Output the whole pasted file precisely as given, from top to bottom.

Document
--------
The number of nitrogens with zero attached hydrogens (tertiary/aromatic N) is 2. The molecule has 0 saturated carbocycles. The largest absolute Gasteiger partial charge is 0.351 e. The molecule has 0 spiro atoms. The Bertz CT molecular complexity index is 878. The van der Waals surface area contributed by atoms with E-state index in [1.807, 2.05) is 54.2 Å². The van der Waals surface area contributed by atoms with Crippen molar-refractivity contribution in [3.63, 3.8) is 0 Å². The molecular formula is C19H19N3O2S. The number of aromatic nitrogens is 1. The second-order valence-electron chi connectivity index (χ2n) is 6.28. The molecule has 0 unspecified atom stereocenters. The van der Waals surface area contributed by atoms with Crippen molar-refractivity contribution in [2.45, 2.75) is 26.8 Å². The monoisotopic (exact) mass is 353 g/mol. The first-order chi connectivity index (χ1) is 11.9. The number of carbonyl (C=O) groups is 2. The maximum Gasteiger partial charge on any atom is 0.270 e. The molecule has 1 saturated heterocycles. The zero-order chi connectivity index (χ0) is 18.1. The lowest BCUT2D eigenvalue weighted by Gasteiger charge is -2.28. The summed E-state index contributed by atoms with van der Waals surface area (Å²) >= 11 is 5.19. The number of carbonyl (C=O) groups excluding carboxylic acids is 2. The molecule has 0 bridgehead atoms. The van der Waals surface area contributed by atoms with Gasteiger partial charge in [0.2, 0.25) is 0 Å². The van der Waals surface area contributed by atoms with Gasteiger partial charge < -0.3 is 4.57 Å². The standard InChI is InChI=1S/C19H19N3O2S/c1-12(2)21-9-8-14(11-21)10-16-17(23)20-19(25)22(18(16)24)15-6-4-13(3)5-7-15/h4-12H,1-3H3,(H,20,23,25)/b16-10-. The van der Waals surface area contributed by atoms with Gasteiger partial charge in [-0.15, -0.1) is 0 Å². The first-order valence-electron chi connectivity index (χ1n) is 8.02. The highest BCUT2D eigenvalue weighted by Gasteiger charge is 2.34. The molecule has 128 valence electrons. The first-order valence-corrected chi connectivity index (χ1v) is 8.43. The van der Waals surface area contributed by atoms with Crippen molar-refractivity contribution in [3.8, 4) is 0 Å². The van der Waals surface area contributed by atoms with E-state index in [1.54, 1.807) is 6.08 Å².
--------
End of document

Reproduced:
The number of nitrogens with zero attached hydrogens (tertiary/aromatic N) is 2. The molecule has 0 saturated carbocycles. The largest absolute Gasteiger partial charge is 0.351 e. The molecule has 0 spiro atoms. The Bertz CT molecular complexity index is 878. The van der Waals surface area contributed by atoms with E-state index in [1.807, 2.05) is 54.2 Å². The van der Waals surface area contributed by atoms with Crippen molar-refractivity contribution in [3.63, 3.8) is 0 Å². The molecular formula is C19H19N3O2S. The number of aromatic nitrogens is 1. The second-order valence-electron chi connectivity index (χ2n) is 6.28. The molecule has 0 unspecified atom stereocenters. The van der Waals surface area contributed by atoms with Crippen molar-refractivity contribution in [2.45, 2.75) is 26.8 Å². The monoisotopic (exact) mass is 353 g/mol. The first-order chi connectivity index (χ1) is 11.9. The number of carbonyl (C=O) groups is 2. The maximum Gasteiger partial charge on any atom is 0.270 e. The molecule has 1 saturated heterocycles. The zero-order chi connectivity index (χ0) is 18.1. The lowest BCUT2D eigenvalue weighted by Gasteiger charge is -2.28. The summed E-state index contributed by atoms with van der Waals surface area (Å²) >= 11 is 5.19. The number of carbonyl (C=O) groups excluding carboxylic acids is 2. The molecule has 0 bridgehead atoms. The van der Waals surface area contributed by atoms with Gasteiger partial charge in [0.2, 0.25) is 0 Å². The van der Waals surface area contributed by atoms with Gasteiger partial charge < -0.3 is 4.57 Å². The standard InChI is InChI=1S/C19H19N3O2S/c1-12(2)21-9-8-14(11-21)10-16-17(23)20-19(25)22(18(16)24)15-6-4-13(3)5-7-15/h4-12H,1-3H3,(H,20,23,25)/b16-10-. The van der Waals surface area contributed by atoms with Gasteiger partial charge in [-0.15, -0.1) is 0 Å². The first-order valence-electron chi connectivity index (χ1n) is 8.02. The highest BCUT2D eigenvalue weighted by Gasteiger charge is 2.34. The molecule has 128 valence electrons. The first-order valence-corrected chi connectivity index (χ1v) is 8.43. The van der Waals surface area contributed by atoms with Crippen molar-refractivity contribution in [3.8, 4) is 0 Å². The van der Waals surface area contributed by atoms with E-state index in [1.54, 1.807) is 6.08 Å².